Published August 18, 2012
| Sports Network
After nearly a decade of hardship, the San Francisco 49ers are a power in the NFC once again.
But for those who may believe the franchise that once stood as the NFL's model of excellence is willing to rest on its impressive and unforeseen accomplishments of the past season, forget about it.
The 2011 Niners were able to produce a seven-win improvement from the previous season and come within an eyelash of reaching Super Bowl XLVI in the first year of the Jim Harbaugh era by maximizing their strengths. San Francisco punished the opposition with a bruising ground game and was equally as physical on defense, routinely stifling the run and unleashing a furious pass rush on enemy quarterbacks while creating turnovers in bunches.
A breakthrough season by Alex Smith under center also was a major contributing factor to the 49ers' restoration back to prominence, with the oft-injured and much-maligned quarterback finally developing into the highly effective passer the organization believed he'd become when it selected him with the No. 1 overall pick in the 2005 draft.
Yet for all of last year's success -- a 13-3 record that was the team's highest regular-season win total since 1997 and an appearance in the NFC Championship Game -- there were flaws that still remained.
The offense was efficient yet hardly dynamic, lacking the big-play element that struck fear into its foes. Red-zone breakdowns were prevalent, resulting in consistent kicker David Akers setting a new league standard with 44 field goals made.
Recognizing the glaring need for more playmakers, general manager Trent Baalke made some aggressive moves in the offseason. He convinced veteran wide receiver Randy Moss to join the team following a one-year sabbatical from football once it became apparent that the 35-year-old still had the speed and skills to stretch a defense. Former New York Giant and Super Bowl XLVI hero Mario Manningham also was added to the overhauled corps of pass-catchers through free agency, while the draft brought two more possible impact players, Illinois wideout A.J. Jenkins and elusive Oregon running back LaMichael James, in the first two rounds.
Harbaugh believes the new additions will provide greater flexibility to an offense that was predictable and overly conservative at times last season, while creating a competitive environment that will push his players to become even better.
"I'm very excited about the competition on this entire football team," Harbaugh stated. "Across the board, I think you're going to see guys with the ability and the license to contribute to this football team and make a difference for this football team. I'm excited to watch it play out."
The 49ers wisely did little other tinkering to the roster, with right guard Adam Snyder the only starter from January's overtime loss to the Giants in the NFC title game no longer with the team.
That continuity should help San Francisco maintain its regained status as one of the conference's elite, as long as the hunger that the fiery Harbaugh masterfully instilled into last year's group still exists.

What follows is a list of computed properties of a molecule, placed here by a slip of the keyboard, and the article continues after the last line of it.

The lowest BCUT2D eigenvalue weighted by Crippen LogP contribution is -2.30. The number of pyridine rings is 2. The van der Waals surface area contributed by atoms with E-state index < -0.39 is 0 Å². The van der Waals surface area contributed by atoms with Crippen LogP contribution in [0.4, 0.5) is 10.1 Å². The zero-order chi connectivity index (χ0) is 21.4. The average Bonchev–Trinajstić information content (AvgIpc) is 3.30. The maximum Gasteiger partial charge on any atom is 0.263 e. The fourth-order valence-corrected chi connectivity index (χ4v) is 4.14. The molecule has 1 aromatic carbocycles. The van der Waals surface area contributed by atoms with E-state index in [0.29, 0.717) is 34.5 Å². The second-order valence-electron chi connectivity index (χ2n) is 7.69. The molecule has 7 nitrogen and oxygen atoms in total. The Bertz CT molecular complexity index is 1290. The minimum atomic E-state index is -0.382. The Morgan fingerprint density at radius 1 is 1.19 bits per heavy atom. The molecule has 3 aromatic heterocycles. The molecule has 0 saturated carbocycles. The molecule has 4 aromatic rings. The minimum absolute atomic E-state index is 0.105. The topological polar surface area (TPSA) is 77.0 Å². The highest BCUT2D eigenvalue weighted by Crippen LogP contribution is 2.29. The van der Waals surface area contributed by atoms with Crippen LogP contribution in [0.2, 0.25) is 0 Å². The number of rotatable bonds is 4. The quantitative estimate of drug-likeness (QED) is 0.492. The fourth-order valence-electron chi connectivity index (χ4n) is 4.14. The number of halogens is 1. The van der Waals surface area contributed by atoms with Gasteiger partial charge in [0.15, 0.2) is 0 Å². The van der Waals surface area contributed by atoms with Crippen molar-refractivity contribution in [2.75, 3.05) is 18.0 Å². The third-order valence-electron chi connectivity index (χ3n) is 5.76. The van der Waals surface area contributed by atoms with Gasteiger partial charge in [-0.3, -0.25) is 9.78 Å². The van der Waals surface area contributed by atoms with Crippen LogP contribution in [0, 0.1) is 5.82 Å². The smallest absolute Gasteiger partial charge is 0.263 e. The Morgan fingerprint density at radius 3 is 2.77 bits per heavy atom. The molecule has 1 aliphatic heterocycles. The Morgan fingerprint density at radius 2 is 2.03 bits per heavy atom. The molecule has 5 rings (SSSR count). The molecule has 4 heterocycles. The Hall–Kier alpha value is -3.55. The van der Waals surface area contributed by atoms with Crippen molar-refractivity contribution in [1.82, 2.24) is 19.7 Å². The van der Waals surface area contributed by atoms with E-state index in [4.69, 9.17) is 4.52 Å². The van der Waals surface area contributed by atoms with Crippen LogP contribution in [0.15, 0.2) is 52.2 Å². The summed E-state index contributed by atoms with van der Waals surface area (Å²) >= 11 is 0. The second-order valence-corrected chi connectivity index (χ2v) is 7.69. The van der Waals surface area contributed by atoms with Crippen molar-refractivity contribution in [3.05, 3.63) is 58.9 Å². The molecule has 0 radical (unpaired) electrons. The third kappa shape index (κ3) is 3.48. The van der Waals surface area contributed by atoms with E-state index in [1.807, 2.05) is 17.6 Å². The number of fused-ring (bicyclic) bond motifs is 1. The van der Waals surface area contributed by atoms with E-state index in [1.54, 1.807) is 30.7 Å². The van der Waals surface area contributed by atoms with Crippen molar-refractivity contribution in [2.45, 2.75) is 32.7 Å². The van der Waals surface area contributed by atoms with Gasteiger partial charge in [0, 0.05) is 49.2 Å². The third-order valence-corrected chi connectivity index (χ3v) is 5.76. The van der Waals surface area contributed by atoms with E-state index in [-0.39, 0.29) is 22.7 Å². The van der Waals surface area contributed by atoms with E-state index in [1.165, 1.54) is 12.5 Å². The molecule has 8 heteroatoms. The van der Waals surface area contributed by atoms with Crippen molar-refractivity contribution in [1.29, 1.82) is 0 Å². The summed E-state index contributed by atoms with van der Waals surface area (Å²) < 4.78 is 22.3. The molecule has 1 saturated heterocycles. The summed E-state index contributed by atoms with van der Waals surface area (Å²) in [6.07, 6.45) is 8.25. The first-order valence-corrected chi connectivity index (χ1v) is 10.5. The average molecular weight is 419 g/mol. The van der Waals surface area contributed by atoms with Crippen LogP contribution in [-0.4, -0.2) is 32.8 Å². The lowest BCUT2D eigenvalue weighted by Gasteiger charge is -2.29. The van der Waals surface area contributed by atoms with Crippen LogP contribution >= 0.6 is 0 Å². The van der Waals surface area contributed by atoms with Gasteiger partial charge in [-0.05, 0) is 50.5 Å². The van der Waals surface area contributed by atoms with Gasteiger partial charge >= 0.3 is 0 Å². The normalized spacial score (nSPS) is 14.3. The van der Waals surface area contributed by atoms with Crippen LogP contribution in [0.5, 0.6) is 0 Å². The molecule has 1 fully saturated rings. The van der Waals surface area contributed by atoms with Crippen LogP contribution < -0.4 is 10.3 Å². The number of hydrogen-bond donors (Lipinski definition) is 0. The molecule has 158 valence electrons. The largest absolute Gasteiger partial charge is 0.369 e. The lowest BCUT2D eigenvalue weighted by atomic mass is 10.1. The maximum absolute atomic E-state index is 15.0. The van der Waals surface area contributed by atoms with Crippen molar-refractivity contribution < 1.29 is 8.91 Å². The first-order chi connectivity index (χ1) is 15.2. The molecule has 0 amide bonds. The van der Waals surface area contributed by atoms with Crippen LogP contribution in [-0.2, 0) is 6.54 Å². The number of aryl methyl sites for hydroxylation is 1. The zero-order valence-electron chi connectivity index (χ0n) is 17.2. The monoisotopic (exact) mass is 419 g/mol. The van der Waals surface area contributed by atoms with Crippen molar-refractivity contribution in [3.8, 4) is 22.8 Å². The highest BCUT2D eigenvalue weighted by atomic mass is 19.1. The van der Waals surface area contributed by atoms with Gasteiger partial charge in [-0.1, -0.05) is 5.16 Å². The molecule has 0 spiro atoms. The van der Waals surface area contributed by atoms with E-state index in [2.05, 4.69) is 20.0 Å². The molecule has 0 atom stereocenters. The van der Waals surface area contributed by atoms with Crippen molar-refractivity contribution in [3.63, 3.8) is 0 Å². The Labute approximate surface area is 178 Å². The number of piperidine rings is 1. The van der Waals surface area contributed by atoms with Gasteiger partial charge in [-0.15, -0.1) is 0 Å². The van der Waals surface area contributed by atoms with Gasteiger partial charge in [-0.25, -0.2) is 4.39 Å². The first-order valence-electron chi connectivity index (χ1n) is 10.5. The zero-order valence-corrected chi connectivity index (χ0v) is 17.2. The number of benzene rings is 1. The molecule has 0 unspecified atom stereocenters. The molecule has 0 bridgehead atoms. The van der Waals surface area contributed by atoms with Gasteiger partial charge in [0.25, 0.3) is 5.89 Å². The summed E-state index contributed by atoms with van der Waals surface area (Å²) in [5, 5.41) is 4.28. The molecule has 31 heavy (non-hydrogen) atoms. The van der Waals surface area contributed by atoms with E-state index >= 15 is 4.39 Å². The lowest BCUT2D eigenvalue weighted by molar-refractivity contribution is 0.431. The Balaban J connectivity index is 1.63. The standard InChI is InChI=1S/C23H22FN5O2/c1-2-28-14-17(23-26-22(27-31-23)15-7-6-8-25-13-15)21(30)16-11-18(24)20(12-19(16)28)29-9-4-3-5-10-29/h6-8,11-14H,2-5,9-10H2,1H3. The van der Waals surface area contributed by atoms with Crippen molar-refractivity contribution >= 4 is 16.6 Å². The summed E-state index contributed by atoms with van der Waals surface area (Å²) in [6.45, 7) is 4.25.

"We can't get hung up on what we did last year," said offensive tackle Joe Staley. "We have to wipe the slate clean. Obviously, we did a lot of good things last year, but we have a lot of improvements we need to make. We know what kind of talented team we have and we had success last year, but it doesn't mean anything."
Below we take a capsule look at the 2012 edition of the San Francisco 49ers, with a personnel evaluation and prognosis included therein:
2011 RECORD: 13-3 (1st, NFC West)
LAST PLAYOFF APPEARANCE: 2011, lost to N.Y. Giants in NFC Championship
HEAD COACH (RECORD): Jim Harbaugh (13-3 in one season)
OFFENSIVE COORDINATOR: Greg Roman (second season)
DEFENSIVE COORDINATOR: Vic Fangio (second season with 49ers)
OFFENSIVE STAR: Frank Gore, RB (1211 rushing yards, 17 receptions, 8 TD)
DEFENSIVE STAR: Patrick Willis, ILB (97 tackles, 2 sacks, 1 INT)
2011 OFFENSIVE TEAM RANKS: 26th overall (8th rushing, 29th passing), tied 10th scoring (23.8 ppg)
2011 DEFENSIVE TEAM RANKS: 4th overall (1st rushing, 16th passing), 2nd scoring (14.3 ppg)
KEY ADDITIONS: WR Randy Moss (free agent), QB Josh Johnson (from Buccaneers), RB Brandon Jacobs (from Giants), RB LaMichael James (2nd Round, Oregon), FB Rock Cartwright (from Raiders), WR Mario Manningham (from Giants), WR A.J. Jenkins (1st Round, Illinois), OG Leonard Davis (from Lions)
KEY DEPARTURES: WR Josh Morgan (to Redskins), RG Adam Snyder (to Cardinals), FB Moran Norris (to Texans), TE Justin Peelle (to Steelers), OG Chilo Rachal (to Bears), ILB Blake Costanzo (to Bears), CB Shawntae Spencer (to Raiders), S Reggie Smith (to Panthers), S Madieu Williams (to Redskins)
QB: A collective groan could be heard in the Bay Area when the 49ers decided to re-sign Smith (3144 passing yards, 17 TD, 5 INT), who never came close to living up to his lofty draft status in his first six seasons in the league due to injuries, erratic play and a revolving door of coaches. He flourished as a game-manager in Harbaugh's system, however, displaying good accuracy and excellent decision-making that led to an NFL-low 1.1 percent interception rate, and demonstrated some serious mental toughness as well in leading a game-winning drive in a Divisional Playoff victory against New Orleans. The 28-year-old is entrenched as the starter after inking a new three-year contract in March, but who emerges as his main backup is being sorted out in the preseason. Colin Kaepernick has the highest ceiling of any quarterback on the roster, possessing game-changing scrambling ability and a cannon arm. However, the second-round choice in the 2011 draft is still an unfinished product and attempted just five passes as a rookie. Newcomer Josh Johnson (246 passing yards, 1 TD, 2 INT with Buccaneers) brings more experience to the equation, having started five times in four years with Tampa Bay, and he's familiar with the offense after having played for Harbaugh at the University of San Diego. He's not a lock to even make the roster, however, as the Niners liked what they saw in second-year man Scott Tolzien when he served as the No. 3 on the depth chart last season.